Ten on Tuesday brought to you by the inimitable Carole


Weekending After Another Break

This is where I say, life has had a way of getting "in the way". I had to look at the calendar to see what I'd been up to, as the past week has been a a whirlwind. Suffice it to say, the week was full of busy fun. I'm not great at remembering to take pictures and I'm not great at chronicling my life for the blog, but there was a jazz concert, an afternoon at the movies to see a special production of As You Like It by Shakespeare, and a evenings out with girlfriends. There was even a little time with Smith. It was a great week! And then, it was the weekend!

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After work Friday, I set off for a much needed haircut. I thought I'd share this photo is of "my mountain" from the shop, which is just a few miles south of where I live. The day was beautiful, but because there was a  northerly breeze, it was cooler than it appeared. I was more than ready for a haircut and asked how long it had been. They told me less than 4 weeks! My usual is 5 weeks. But, then she then they said hair grows more quickly in the spring than in the winter. Did you know? Do you know it is spring? I am here to attest it is so. 

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As you can see the apricots are in bloom and this week a winter storm is forecast for 2-4 inches of snow in the valley! In the 5-6 years we've been in the garden we have never had a single apricot. This year is true to form. At least I had a few minutes to commune with the beautiful blossoms. 

I have not had much time (or much inclination) to do any sort of crafting. I have a sock on the needles and a sweater, too. I have not put a stitch into my Alabama Chanin T-shirt, but I have been reading, spending a lot of time with friends, and generally enjoying a life is as it should be! 


Welcome Spring!

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The garden near our front door is dotted with crocus of white, orange, lavender and purple. Last fall we planted over 100 bulbs and their coming up in small bunches, dependent on the amount of sunlight they receive. Some have barely started to peek though the ground and others have already come and gone. This little patch of white and lavender is my favorite, so far. The first day of spring was sunny, but the warm winds forecast of a coming storm. It's hard not to begrudge the cold temperatures, but we are in need of more snowpack and the ground could use a drink. The tug of war between winter and spring will g back and forth for awhile, but spring will win in the long run.

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Smith under-the-stairs greenhouse has been put to use the last few weeks. The tomato starts are looking particularly good! They'll be ready to put in the ground by the time planting season is here. I can't wait for the garden to start producing deliciousness for our table. Root vegetables are already in the ground (radishes, beets, carrots) and spinach has been planted, too. The only thing we have to loose is a few seeds, so the gamble of gardening has begun!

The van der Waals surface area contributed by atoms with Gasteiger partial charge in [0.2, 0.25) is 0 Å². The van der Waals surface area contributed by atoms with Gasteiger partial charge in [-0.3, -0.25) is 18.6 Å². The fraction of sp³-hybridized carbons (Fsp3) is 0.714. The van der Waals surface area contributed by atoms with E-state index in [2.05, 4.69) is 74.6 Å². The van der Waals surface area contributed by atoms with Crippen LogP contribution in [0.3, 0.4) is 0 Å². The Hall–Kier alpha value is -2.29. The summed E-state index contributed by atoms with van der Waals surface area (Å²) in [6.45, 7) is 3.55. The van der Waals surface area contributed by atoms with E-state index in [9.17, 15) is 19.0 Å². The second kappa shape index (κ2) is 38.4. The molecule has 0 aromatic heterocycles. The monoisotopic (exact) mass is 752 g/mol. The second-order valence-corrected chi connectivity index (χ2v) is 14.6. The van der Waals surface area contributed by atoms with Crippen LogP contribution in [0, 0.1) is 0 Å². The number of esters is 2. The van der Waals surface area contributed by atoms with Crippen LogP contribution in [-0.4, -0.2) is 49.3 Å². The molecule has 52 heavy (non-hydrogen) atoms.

So Many Years

Over the years I've taken many knitting classes, several from Nancy Bush, who is our resident guru of all things folk, especially all things Estonian. Nancy taught me to knit socks (cr. 1995), lace, colorwork, and anything folk oriented. She brought in other designers, such as Elizabeth Zimmerman (I missed that class) and Sally Melville. Wooly West was a fabulous shop and we Salt Lake knitters were very fortunate as Nancy brought the world of knitting to our feet. 

This weekend our local Knitter's Guild sponsored classes from the inimitable Nancy Bush and I was fortunate enough to take the Estonian Lace Sampler and a Roositud class. I took the same classes many years ago (maybe 15ish years), but enjoyed them just as much this time around, maybe more. 

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The classes were a birthday present to myself, as today is (are you ready for this,  my 66th birthday. Also, over a dozen years ago I started this blog, so this day holds a double celebration. My life changed the day I hit publish for the first time (2550 posts and 72,000 comments later) and I cannot tell you how fortunate I am to have so many dear friend, near and far, seen and imaginary, as I do today. You have all made my life better, richer, broader, and more dear. Thank you, friends. 


Sky Watching

24827187204_eefbf1ccb3_oThe one thing you can count on around here is the sky is going to put on a great show. This is the sunset a week ago last Tuesday, which turned out to be the perfect photo to play around with on the Waterlogue app. Since inversion season passed the sky has mostly been blue, but we've had a few small storms move through.

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Monday morning a fog bank moved through just as I was leaving for work. The drive was a little challenging, but the mood created by the fog was quite unusual. Within the hour, the sun was high enough in the sky to clear the fog away. The rest of the day was clear, the blue sky highlighting the newly white mountains.

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 Yesterday, just as Smith was leaving for work he turned back to tell me the sky was afire. I went out in my nightclothes and stood in the cold to snap a few photos of the golden, spectacular, sunrise. 

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When I'm not watching the sky, you might be surprised to know, I am knitting a sock. My sock drawer is in imminent danger of becoming devoid of hand knit socks. I may not be able to keep up with attrition, but my plan is to do what I can to replenish the waters of what has become a drought of sock knitting. Needles this small are not friendly to my arthritic hands and I can only knit a few hours a week. However, I'm determined and have made good progress. I love the red/gray/black stripy-ness of this sock yarn, Biscotti and Cie's, Loopy Herman. 

Happy Weekend, my friends. I have a three day-er ahead! Yay me!